Writing in The Times, the vacuum can man Sir James Dyson says government should place more of its education investment into design and technology and less on fluffy stuff that people aren’t interested in. Food is high on his disparaging fluffy stuff list.
Yes, design and technology is our biggest export. “Tech funds” are a must-have item for any finance house these days that wants to be with it. Even the social enterprise investment bank which I sit on the board of has one and yes, we need to build young people with the skills to take up these funds and opportunities.
But he ruins his case by saying the money should come from programmes currently aimed at getting children cooking, saying they don’t want that. I still vividly remember my primary school teacher physically forcing us to “eat our greens” at lunchtime (why do they get called school dinners?) and so the notion that children know what they want and should be indulged – burgers and loads of chips – is the kind of idea that belongs sucked up in a Dyson.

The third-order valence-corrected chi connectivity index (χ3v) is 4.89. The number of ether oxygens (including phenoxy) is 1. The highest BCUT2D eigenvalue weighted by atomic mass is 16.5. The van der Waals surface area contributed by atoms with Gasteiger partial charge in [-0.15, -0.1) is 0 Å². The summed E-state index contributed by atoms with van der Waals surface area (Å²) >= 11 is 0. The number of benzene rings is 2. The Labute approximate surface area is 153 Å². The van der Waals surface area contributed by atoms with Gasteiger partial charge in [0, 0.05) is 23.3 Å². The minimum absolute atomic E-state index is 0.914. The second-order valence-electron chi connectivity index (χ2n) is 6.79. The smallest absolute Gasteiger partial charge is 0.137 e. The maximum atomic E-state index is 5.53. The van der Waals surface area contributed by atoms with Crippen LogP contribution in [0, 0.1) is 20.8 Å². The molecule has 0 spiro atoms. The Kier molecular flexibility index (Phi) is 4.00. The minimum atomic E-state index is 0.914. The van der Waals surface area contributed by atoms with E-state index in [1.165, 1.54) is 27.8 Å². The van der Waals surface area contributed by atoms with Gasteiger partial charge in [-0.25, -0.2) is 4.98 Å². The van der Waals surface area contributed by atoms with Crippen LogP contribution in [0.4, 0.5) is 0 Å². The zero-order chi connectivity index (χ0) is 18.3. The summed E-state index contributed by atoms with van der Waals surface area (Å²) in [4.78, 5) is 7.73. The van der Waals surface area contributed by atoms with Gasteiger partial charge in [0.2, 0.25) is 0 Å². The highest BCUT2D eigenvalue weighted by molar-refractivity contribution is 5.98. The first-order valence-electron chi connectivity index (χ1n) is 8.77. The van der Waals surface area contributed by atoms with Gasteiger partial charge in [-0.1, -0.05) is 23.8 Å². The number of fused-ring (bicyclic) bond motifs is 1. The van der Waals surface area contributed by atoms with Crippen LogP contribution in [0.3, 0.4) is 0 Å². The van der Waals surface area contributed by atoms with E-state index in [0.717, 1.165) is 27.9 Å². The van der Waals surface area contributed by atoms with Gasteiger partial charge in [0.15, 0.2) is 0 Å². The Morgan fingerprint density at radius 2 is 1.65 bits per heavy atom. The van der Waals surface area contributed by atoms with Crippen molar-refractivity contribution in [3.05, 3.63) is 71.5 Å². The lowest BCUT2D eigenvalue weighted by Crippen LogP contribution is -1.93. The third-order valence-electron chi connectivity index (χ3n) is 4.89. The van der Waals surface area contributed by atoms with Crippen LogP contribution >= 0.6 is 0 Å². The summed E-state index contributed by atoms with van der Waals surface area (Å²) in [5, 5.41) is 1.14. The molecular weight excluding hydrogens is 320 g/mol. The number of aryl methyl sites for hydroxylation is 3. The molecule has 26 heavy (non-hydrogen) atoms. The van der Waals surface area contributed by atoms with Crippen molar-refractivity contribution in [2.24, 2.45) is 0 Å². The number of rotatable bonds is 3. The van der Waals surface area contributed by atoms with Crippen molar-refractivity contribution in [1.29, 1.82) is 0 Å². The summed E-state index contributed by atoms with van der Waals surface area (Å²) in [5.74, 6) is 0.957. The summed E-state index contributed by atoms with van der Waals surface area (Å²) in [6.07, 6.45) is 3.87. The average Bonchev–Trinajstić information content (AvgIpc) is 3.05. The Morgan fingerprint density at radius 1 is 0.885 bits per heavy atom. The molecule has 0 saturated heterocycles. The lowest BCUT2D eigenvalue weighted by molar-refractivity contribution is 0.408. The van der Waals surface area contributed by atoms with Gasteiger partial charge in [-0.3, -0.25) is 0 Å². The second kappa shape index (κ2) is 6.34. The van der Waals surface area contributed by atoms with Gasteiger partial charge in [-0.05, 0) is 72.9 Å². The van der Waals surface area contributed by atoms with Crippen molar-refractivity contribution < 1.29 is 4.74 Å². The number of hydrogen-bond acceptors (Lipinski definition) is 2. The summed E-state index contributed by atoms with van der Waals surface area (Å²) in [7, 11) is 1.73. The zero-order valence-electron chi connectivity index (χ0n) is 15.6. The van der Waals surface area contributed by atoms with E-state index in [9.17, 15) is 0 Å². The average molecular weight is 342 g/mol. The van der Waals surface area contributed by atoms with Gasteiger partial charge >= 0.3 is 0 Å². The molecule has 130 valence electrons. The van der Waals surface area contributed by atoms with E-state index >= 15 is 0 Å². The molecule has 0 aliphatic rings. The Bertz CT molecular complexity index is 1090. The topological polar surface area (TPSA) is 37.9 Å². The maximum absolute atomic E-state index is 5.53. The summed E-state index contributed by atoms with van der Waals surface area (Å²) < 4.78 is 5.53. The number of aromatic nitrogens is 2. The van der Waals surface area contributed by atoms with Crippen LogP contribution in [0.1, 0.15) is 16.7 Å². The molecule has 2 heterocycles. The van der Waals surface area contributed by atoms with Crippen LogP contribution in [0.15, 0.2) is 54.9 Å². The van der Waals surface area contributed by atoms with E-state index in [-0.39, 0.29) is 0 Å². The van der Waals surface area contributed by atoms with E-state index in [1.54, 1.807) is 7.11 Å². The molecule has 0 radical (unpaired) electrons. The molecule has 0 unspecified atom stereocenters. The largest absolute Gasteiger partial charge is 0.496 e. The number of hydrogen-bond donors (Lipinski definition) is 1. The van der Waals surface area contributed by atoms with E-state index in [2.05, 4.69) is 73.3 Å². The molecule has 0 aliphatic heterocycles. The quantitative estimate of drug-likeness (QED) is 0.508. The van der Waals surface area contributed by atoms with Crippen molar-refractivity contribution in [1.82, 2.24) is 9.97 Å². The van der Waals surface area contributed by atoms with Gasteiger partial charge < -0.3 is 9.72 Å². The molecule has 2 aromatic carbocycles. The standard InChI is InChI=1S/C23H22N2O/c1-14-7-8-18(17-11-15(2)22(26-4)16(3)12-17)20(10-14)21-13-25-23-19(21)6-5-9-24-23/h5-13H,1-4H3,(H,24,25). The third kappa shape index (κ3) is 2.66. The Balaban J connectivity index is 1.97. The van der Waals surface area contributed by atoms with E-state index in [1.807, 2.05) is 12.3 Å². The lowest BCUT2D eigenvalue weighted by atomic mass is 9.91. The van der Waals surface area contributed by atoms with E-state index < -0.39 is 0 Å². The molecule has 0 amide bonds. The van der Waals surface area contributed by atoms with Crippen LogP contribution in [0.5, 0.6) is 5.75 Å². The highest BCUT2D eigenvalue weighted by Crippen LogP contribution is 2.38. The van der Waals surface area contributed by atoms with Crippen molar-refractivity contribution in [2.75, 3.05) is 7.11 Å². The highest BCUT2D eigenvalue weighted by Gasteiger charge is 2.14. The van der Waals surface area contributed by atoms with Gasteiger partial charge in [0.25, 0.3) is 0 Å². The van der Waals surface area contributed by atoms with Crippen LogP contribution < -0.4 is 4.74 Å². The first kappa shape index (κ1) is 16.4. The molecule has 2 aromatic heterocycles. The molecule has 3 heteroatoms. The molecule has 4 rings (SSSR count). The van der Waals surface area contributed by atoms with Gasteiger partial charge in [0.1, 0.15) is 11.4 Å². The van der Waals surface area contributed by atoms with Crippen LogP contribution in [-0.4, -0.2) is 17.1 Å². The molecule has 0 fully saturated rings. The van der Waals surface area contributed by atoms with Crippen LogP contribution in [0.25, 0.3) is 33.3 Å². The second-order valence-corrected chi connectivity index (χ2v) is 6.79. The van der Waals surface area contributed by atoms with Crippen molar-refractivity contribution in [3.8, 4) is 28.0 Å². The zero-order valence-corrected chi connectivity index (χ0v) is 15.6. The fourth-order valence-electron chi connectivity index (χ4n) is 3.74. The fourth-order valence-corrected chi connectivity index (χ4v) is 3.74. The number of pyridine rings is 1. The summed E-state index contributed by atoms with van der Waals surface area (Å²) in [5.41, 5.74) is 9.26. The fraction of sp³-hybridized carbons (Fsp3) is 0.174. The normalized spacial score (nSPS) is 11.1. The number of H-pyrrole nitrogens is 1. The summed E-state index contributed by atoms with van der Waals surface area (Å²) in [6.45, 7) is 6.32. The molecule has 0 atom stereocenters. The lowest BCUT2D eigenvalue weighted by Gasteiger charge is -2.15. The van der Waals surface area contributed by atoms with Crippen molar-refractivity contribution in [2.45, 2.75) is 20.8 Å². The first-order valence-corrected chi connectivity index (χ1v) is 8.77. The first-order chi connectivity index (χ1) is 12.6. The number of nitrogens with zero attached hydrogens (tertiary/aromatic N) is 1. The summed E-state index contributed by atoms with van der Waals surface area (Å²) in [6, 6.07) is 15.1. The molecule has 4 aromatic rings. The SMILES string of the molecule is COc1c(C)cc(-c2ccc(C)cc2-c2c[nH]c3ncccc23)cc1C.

There are too many single-issue lobbyists around clamouring for media and government attention. We need cookery classes in schools not so that Jemima can make cup cakes for her tea party but because we need to control what we eat and know what’s going into it so that we might take a better grip of our well-being and become a fitter, healthier member of society.
It’s unlikely that Dyson’s rubbish will get sucked in; the guys from Leon are doing great work in schools taking off from where Jamie Oliver left off eight years ago in getting affordable and nutritional food into kids. If Dyson had a more rounded view, he would back rather than oppose these efforts because we could then deliver good techhies with good tickers.
Search Iqbal’s blog
Iqbal’s recent posts
Iqbal’s blog archive